Friday, August 24, 2012

Missouri River Rumble-Day 7

A view back up the Missouri.  We were now seeing bars of
sand and gravel rather than mud.
Seeking a spot of shade.
Our seventh day would be a 27.8 mile paddle from Klondike to St. Charles. We expected the ramp there would be busy, as both ourselves and the Missouri 340 would be landing in St. Charles. As it turned out, our landing spots were separated by about a tenth of a mile, so there was no conflict at all.

The St. Charles train station.

As we passed under the I-70 bridge, an interstate that grew from a trail originally laid out by Daniel Boone, we passed the huge Ameristar Casino. Being so large and right on the river bank, I first thought it had to be a power plant, but then saw the hotel and sign. We would be camping at the St. Charles Frontier Park just beyond the Ameristar and Lewis and Clark Boathouse. For the second night, there would be no trains nearby. There was a length of tracks remaining as part of a display by the old railroad station, but this again was part of the Katy Trail, and we would see hikers and bikers stopping and passing through during our stay. As soon as we got our boats ashore and climbed over the levee, the heat drove us all to find patches of shade in which to place our tents.

Meriwether Lewis, William Clark, and Lewis' dog, Seaman.
St. Charles is the county seat of St. Charles County. For anyone with an interest in history, it is a must see. A large portion of the original buildings on Main Street still remain. In 1769, St. Charles was established as the first permanent settlement on the Missouri and originally called Les Petites Cotes, or the Little Hills. It is the third oldest city west of the Mississippi, was the last civilized stop for Lewes and Clark’s Expedition, and later served as the terminus for stagecoach lines, supply trains, and the jump-off point for trailheads for the Oregon and Santa Fe Trails. When Missouri became a state in 1821, St. Charles served as the first capital before it was moved to Jefferson City.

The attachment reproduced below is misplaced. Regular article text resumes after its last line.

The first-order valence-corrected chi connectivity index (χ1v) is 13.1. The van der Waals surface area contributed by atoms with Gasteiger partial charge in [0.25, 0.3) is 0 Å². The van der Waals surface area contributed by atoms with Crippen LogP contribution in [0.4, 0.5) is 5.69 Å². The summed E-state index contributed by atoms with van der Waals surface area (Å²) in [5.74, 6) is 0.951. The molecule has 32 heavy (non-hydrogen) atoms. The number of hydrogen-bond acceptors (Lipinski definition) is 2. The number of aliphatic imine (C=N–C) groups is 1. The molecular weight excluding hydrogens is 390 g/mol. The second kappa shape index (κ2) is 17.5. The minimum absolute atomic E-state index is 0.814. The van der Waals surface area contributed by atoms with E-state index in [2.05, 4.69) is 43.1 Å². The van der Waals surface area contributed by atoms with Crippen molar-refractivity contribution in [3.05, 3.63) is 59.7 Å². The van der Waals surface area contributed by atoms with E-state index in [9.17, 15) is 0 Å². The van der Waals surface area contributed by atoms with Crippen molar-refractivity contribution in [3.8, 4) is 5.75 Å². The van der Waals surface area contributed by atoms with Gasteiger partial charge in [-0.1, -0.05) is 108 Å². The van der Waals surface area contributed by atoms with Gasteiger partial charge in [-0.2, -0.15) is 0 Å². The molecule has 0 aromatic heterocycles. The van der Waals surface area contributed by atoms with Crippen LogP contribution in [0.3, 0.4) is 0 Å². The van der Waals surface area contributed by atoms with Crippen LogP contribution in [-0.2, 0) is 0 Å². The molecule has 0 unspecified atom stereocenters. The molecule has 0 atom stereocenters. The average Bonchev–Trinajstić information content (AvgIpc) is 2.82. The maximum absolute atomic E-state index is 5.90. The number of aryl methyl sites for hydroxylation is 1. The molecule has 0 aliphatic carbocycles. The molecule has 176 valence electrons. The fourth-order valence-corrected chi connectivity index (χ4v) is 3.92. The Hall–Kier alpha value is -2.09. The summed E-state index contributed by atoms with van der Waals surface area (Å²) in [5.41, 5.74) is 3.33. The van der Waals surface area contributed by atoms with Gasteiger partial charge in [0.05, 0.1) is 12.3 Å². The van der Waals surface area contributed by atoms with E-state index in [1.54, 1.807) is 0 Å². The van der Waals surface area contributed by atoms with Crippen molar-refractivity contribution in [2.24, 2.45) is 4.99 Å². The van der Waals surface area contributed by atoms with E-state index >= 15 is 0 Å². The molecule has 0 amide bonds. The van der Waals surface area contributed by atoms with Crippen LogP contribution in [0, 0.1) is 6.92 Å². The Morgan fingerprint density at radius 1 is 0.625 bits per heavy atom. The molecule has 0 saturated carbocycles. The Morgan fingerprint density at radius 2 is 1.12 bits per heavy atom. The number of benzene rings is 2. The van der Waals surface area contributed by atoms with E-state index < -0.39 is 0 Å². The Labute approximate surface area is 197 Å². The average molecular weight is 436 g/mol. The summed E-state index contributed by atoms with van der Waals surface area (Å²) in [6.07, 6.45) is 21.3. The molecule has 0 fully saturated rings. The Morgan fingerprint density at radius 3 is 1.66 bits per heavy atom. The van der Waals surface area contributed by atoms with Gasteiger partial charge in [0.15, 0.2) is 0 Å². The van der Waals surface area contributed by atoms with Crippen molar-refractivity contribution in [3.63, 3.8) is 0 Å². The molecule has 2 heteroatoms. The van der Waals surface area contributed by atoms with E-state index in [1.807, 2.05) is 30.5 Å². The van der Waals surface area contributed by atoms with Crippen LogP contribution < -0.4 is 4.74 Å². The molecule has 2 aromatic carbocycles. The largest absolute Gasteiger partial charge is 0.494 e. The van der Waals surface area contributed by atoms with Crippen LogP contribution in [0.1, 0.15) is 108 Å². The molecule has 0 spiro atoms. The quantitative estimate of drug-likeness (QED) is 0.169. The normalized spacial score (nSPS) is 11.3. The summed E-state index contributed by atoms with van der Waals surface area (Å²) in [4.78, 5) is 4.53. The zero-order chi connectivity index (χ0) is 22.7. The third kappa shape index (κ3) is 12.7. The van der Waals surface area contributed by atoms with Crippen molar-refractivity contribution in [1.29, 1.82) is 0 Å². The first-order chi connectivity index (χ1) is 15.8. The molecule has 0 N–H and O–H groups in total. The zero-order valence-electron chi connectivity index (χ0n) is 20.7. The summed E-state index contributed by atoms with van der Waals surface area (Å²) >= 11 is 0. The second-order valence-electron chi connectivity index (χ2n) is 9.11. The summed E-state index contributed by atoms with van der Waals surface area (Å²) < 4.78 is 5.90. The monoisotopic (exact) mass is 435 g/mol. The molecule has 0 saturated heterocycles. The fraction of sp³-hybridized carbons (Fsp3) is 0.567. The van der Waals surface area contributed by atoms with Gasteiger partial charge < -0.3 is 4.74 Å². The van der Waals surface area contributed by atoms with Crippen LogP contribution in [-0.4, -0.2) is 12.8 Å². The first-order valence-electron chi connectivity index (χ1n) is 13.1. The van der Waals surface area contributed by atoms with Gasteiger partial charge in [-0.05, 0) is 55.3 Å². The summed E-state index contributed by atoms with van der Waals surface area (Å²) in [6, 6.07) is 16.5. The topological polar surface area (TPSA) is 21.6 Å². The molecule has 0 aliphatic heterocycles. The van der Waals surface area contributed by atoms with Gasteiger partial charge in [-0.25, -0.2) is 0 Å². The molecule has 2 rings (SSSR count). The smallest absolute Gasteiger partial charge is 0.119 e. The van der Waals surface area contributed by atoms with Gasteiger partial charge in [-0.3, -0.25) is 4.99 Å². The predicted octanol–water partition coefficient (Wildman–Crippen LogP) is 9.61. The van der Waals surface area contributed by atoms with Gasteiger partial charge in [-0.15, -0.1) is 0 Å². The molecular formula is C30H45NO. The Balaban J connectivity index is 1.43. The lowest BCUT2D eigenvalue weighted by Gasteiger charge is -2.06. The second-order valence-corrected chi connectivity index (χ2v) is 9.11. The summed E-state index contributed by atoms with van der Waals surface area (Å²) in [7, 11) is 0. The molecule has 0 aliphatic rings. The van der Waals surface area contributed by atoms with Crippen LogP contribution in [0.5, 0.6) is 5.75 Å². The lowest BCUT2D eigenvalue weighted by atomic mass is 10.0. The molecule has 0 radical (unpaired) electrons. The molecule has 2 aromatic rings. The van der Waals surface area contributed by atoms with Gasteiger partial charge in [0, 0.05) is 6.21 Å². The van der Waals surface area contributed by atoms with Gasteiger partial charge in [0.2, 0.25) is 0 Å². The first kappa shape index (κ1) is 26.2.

Main Street, St. Charles.

We were on our own for dinner, so I walked up to Main Street in search of a restaurant. The choices there run the range from very high-end eateries with fancy names, to bars and pizzerias. I was about to get an awakening as to exactly how seedy I must have looked after a week on the river. I walked into Tuner’s Bar and Grill, I believe it was, and asked the barmaid if they served sandwiches. She gave me a slow, uncertain, “No,” as she gave me a slow look over. She added, “I think the place you’re looking for is up the street and down the alley. They serve $1 burgers, $1 drinks, and $1 fries.” Apparently the Salvation Army or some similar outreach has a soup kitchen in town. I continued on down Main Street to Frankie Tocco’s Pizzeria, where I got a warmer reception, a nicely air-conditioned booth, and a tall pitcher of ice water along with my beer, and a fish sandwich. I’ve never seen a fish sandwich like this. It was two large pieces of fish on a full toasted sub roll, and goood. It would have put to shame any two fish sandwiches I’ve ever had before. St. Charles is another town worth a long visit, as some of these pictures will show.
The sunset filters through a thickening sky for our last river encampment.


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